Opinion | Paul Olson: Free trade and free markets are good for you and America

Paul Olson

New Ford Transit Connect vans made in Spain are shipped to U.S. ports where a 2.5% tariff is charged on their value. Then workers strip out all the rear seats and seatbelts and patch the holes so the vehicles can be sold as work vans. Why? Because if the vans were imported into the U.S. as work vans with no rear seats, the tariff would be 25%. This puzzling tax on light trucks and work vans has been in place since 1964 and was imposed in retaliation for Germany’s tax on U.S. chicken. The tariff on chicken is long gone, but political pressure from the auto industry has kept the truck and work van import tax in place for 58 years.

From 1790 until 1862, over 85% of federal revenue came from taxes on imports. In the late 1800s, powerful interest groups such as steel and wool producers were behind many of the tariff bills that were aimed at blocking foreign competition from the U.S. market. Later Congress got carried away with steep tariffs and protectionism with the 1930 Smoot-Hawley Bill which resulted in a poorly timed international trade war during the Great Depression. The Constitution only gives Congress the power to impose tariffs and other taxes, but Congress has ceded far too much of the power over trade policy to presidents over the past 100 years.

A tariff is a tax paid by importers at our border, the cost of which is often passed along to consumers. The average tariff rate on all U.S. imports was only 1.66% in 2017. Our low tariff rates benefit all U.S. consumers by keeping prices low, increasing buying choices and encouraging businesses to cooperate across international borders. In 2019, the average tariff rate on all imports jumped to 13.78% because of executive orders by President Donald Trump that put high tariffs on steel, aluminum, washing machines, solar panels, and many other products. China, the European Union and Canada all retaliated with tariffs on U.S. exports.

The purpose of these new tariffs may have been to force better trade deals and to protect select industries, but the actual result was money leaving your pocket. The American Action Forum estimates that new U.S. tariffs and the retaliatory tariffs imposed by other countries increased U.S. consumer costs by $57 billion. According to the USDA, the retaliatory tariffs imposed on U.S. farm exports cost our agriculture industry $27 billion from mid-2018 through 2019. Besides raising prices for Americans, this trade war has created unnecessary friction between the U.S and many other nations. Free trade between countries is a great contributor to a peaceful world.

Would you prefer to buy a television made in China for $1,000 or an American-manufactured one for $2,000? This is actually a trick question since there are no TVs made in the U.S., other than specialty outdoor and mirror TVs, according to the Federal Trade Commission’s definition for claiming “Made in the USA.” There used to be dozens of American companies making TVs in the 1950s, but competition, innovation and lower costs overseas have worked to the advantage of U.S. consumers so that a TV now costs about a third of what it cost in 1980 (adjusted for inflation) with the bonus of TVs now weighing less and having a sharper picture.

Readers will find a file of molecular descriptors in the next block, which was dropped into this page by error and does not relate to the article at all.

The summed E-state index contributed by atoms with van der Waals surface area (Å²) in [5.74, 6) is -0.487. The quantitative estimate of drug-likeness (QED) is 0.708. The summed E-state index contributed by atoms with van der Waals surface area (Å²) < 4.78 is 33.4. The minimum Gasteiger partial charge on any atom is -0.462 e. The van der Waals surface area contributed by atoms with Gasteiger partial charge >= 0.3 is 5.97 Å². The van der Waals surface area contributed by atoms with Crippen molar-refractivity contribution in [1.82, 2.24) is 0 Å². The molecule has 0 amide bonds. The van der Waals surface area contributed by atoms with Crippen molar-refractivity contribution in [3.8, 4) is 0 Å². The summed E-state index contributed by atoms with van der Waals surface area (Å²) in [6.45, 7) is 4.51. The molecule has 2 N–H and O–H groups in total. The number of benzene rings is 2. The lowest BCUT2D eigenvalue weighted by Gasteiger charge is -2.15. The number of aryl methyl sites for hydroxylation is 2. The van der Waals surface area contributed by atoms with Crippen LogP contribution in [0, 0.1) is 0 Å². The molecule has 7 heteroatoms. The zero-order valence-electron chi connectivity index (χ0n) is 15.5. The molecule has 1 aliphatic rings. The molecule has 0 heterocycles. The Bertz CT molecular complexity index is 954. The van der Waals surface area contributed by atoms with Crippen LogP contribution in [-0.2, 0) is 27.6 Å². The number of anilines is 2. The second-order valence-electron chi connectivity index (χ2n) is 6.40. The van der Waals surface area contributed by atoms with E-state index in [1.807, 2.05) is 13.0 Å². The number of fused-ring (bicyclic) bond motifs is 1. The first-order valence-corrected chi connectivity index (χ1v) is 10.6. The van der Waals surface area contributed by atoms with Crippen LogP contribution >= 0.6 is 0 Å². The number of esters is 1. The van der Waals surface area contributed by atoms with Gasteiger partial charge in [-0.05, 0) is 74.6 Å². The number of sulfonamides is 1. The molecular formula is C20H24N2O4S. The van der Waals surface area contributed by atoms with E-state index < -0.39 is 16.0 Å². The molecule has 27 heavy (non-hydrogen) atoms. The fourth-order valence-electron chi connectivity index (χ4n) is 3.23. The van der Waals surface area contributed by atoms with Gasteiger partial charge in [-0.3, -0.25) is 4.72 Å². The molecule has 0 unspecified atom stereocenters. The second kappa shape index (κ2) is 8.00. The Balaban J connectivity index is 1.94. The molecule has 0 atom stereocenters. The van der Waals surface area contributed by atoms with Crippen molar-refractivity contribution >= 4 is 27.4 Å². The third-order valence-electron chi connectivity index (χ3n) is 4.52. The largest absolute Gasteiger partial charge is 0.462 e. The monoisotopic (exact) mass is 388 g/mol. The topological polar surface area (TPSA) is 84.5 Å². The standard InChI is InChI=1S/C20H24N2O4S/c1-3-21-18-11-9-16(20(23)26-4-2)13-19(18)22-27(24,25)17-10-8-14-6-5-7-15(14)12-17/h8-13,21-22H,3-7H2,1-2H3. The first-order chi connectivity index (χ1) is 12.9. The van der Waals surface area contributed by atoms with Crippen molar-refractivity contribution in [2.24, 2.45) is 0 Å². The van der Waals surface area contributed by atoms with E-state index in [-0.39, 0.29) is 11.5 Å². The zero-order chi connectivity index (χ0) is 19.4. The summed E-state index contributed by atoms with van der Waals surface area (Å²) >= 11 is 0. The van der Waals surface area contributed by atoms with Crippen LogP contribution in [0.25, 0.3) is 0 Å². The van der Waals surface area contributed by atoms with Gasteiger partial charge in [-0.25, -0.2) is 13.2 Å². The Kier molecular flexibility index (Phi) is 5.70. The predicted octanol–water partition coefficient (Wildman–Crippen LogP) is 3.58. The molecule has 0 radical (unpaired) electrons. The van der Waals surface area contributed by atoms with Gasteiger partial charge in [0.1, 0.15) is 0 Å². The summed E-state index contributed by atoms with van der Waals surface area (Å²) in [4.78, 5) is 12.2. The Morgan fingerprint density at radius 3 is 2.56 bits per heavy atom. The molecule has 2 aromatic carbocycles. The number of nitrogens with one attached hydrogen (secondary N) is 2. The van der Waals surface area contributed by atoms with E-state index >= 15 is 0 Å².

Consumer products made in China support millions of American retail jobs, and China is a key supplier of components that are needed by U.S. manufacturers. China is our third largest export market, buying $151 billion in goods and services in 2021 — primarily motor vehicles, business and financial services, construction equipment, semiconductors, and grain.

Many people think of exports as only manufactured goods or commodities, but 35% of U.S. exports in 2019 were for services. Summit County businesses engage in international service trade when a visitor coming here from Germany rents a condo or a tourist from Great Britain gets altitude sickness and is treated at a local clinic. A Summit County architect designing an office building in Toronto is exporting a service. Thankfully no politicians are pushing for tariffs on these exports.

Politicians often complain about our trade deficit, but the fact that American consumers have plenty of money they wish to spend on nice things made overseas is not especially a bad thing. The U.S. has had an average annual trade deficit of $535 billion since 2000 while still having a growing economy, low unemployment and a strong dollar. Politicians are keen on propping up struggling industries with no regard for the economic value to taxpayers. The Trump tariffs on steel imports cost U.S. consumers $900,000 per year for every steel job saved according to the Peterson Institution for International Economics — a very bad deal all around.

Businesses in Summit County and all across the U.S. make decisions each day about how to best take care of their customers and be successful. A surprise from the government such as a new tariff can significantly disrupt the economy and result in lost jobs, lower profits, and higher consumer prices. America had an impressive $2.5 trillion in exports in 2021 because of our nation’s many competitive advantages such as superior universities, a well-educated, flexible workforce, innovative businesses and healthy financial markets. Let’s encourage our elected representatives to minimize government intervention in our prosperous free-market economy.

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